Last Saturday, designers, architects and planners held a charrette, or design workshop, at Fenton Street Market in downtown Silver Spring.

East Silver Spring resident Hannah McCann, who founded the market last fall, organized the event. A senior editor for Architect magazine, she enlisted several local design professionals to lead the workshop, talking and drawing with those who came by. With my help as moderator, we developed three questions to ask the public:

  1. What kind of development should we have in Silver Spring?
  2. How much development should we have?
  3. How should we get around?


Dozens (if not hundreds) of residents stopped by to give input on how they’d like Silver Spring to grow. Most seemed happy with the community they live in today, but there was a lot of disagreement over its future. Today and Tomorrow, we’ll look at some of the issues that charrette participants raised.

Style vs. Character

Style is how most people who aren’t architecturally trained understand the built environment. It’s easy to “get” buildings if you can classify them as Victorian, Modernist or Art Deco. But style doesn’t describe how a building works with or against its occupants, site and neighbors.

Building Strangler (Steve Knight)
An “ugly, modern box.” Drawing by Steve Knight.



Many people complained about the increase in “ugly, modern boxes” in Silver Spring. “I’m sick of all this glass and chrome,” complains one woman. (We eventually figure out that by “chrome” she means “steel,” as downtown Silver Spring is not a 1957 Chevy Bel-Air.) She feels that newer buildings downtown were cold and sterile and preferred older buildings. They’re the soul of Silver Spring, she says.

She also doesn’t like the new development on Ellsworth Drive. It has little glass or steel, but it was designed to feel like an outdoor shopping mall, not a city street. It feels “fake” to her, the woman laments.

"Of course it looks fake,” I say, picking up a marker. “It’s new.” I start drawing and explain. Parts of Ellsworth pay homage to the old stuff — the Majestic 20 theatre, for instance, mimics the curved façade of the historic Hecht Company building (now City Place Mall) across the street.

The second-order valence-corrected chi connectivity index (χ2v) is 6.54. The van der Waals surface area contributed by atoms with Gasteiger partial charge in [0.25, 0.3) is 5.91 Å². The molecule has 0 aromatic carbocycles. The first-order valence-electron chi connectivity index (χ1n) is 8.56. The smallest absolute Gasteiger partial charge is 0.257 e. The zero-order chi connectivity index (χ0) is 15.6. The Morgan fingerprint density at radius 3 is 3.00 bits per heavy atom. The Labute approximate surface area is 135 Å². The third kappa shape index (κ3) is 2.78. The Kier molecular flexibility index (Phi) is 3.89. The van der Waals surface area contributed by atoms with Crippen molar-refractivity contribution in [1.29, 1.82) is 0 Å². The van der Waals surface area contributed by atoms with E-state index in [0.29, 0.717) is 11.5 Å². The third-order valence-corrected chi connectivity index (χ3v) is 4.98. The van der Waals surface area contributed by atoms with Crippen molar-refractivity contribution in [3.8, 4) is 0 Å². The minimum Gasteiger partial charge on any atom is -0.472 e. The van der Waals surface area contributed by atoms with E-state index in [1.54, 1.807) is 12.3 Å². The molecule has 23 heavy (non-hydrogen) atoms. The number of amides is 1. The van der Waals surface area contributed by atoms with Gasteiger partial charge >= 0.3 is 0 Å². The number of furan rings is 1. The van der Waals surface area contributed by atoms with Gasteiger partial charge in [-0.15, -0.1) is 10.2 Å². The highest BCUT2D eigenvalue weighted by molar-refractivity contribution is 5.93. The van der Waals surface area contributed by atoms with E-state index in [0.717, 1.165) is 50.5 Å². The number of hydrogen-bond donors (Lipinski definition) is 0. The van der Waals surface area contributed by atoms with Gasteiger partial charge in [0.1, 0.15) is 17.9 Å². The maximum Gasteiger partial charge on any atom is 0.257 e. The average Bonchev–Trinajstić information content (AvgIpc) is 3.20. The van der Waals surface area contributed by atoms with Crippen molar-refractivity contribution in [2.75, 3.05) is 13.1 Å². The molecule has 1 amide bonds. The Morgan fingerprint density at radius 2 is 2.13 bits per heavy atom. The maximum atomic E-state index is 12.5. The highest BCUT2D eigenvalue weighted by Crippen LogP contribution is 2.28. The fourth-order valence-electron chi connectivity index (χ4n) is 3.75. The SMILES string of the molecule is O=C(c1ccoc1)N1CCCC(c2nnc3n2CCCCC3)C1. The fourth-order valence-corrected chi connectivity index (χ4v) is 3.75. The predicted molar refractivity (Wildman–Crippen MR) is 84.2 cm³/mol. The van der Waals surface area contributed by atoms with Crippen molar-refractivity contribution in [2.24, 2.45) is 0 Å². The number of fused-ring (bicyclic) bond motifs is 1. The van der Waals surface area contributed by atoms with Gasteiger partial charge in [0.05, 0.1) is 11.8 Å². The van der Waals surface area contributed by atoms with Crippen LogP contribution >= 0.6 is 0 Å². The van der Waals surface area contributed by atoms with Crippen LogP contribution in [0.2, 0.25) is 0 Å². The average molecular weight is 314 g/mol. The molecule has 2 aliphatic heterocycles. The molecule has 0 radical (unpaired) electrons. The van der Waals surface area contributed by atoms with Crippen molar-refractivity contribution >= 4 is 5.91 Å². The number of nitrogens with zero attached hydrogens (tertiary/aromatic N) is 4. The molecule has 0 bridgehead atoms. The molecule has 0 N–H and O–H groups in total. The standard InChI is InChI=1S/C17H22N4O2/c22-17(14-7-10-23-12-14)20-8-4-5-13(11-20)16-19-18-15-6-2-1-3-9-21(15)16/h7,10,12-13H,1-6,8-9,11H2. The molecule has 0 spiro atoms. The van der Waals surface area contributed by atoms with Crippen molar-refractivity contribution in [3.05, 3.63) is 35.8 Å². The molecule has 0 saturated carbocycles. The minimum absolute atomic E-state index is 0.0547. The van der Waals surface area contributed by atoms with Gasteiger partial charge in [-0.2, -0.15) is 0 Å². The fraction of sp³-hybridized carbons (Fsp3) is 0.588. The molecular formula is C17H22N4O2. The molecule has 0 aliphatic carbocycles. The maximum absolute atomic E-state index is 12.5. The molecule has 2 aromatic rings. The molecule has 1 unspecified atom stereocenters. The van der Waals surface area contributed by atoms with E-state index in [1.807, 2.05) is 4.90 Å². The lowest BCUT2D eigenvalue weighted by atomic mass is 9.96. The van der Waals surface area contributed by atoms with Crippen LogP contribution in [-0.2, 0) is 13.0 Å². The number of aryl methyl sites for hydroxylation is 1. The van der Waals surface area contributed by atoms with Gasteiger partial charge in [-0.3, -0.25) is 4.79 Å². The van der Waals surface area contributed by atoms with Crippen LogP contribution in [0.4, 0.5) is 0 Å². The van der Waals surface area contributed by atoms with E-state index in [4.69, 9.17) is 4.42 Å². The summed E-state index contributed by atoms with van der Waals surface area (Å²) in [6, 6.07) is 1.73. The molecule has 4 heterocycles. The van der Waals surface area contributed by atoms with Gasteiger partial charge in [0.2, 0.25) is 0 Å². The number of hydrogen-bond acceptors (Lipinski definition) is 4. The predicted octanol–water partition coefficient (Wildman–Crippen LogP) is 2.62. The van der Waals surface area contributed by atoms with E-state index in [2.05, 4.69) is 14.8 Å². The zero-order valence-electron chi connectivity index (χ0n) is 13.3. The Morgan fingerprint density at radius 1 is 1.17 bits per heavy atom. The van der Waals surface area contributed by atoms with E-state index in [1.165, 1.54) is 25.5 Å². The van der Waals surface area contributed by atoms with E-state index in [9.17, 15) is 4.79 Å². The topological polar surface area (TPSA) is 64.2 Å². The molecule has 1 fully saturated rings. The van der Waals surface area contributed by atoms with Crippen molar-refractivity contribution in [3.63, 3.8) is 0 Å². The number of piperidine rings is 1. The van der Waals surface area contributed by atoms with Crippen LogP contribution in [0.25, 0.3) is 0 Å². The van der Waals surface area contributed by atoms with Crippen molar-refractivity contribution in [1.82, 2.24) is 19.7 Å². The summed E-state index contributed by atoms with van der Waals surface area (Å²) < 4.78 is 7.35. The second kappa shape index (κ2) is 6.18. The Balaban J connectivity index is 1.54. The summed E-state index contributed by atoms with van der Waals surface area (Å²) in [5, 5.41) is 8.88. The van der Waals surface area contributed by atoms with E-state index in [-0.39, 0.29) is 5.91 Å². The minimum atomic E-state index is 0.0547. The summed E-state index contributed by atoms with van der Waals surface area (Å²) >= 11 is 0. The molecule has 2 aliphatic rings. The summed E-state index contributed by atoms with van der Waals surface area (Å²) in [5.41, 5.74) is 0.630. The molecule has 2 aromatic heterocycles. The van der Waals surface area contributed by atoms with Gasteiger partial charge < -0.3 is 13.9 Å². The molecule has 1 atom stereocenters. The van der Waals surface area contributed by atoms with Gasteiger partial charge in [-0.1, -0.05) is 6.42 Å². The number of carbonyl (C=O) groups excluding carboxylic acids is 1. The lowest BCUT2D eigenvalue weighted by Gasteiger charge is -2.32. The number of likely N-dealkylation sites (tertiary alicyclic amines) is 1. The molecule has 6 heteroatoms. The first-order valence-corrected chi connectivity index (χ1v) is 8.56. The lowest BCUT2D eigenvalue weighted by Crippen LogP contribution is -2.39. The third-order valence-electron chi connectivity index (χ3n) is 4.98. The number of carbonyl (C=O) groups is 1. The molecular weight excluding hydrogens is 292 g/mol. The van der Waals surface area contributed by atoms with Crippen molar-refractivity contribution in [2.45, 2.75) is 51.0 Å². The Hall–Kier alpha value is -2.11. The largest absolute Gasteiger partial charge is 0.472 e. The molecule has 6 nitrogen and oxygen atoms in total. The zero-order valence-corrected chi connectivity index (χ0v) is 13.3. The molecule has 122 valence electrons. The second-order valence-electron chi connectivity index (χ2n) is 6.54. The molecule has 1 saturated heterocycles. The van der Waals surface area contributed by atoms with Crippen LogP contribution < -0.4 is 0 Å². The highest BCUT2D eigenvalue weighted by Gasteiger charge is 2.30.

Fenton & Ellsworth (Dan Reed)Fenton and Ellsworth In The Snow
Left: My drawing comparing the Majestic 20 (left) to City Place Mall.
Right: the Majestic 20 in real life.


"And even though the buildings may seem inauthentic, the people are always real,” I continue. “Kids my age, who grew up with Ellsworth Drive, love this place. I’ll bet you that in twenty years, it will be an integral part of Silver Spring’s culture.”

Nonetheless, she asks me to draw her some traditional buildings for Silver Spring. I draw her a picture of some old storefronts on Georgia Avenue. They look much as they did in the 1920’s, but have since experienced ninety years of history: different shops, different people, different times. “I love it!” she says, throwing up her hands in delight.

"What you’re looking for is character,” suggests Darrel Rippeteau of Rippeteau Architects. “In the future, say you want more character, not less modern.”

Vision of Fenton Village (Tony, Sandy & Steve Knight)
Steve, Tony and Sandy’s “Vision for Fenton Village.”

A few tables away, architect Steve Knight of David M. Schwarz Architects and my friends Tony Maiolatesi and Sandy Schwartz — like me, both recent grads of the University of Maryland — are drawing a “Vision for Fenton Village” with traditional buildings. It didn’t look too different from Bethesda Row or Kentlands, developments purposely designed to feel old.

These places have good urban design, with buildings close to the street and smaller, human-scaled features. There’s also been no shortage of complaints that their style, with lots of bricks, double-hung windows, and arches, feels “kitschy” or nostalgic.

The Good Life (Darrel Rippeteau)
1920’s-era storefronts on Georgia Avenue, drawn by Darrel Rippeteau.


Of course, many people like and often prefer this aesthetic. But these two things are mutually exclusive. You can have an attractive building with poor urban design, like this strip mall in Frederick. But you can also have buildings with great urban design but poor aesthetics, like those along Ellsworth.

Yet none of these buildings can really have “character,” no matter how old they look, if they’re new. Character takes time to create, but it doesn’t discriminate by architectural style. It is helped, however, by good urban form that encourages people to spend time in a place. If we want a Silver Spring with character, we should worry less about the aesthetics of a building and more about how they relate to the user and to their context.

Come back tomorrow for part two of our charrette recap, but in the meantime, check out this slideshow of the Fenton Street Market charrette.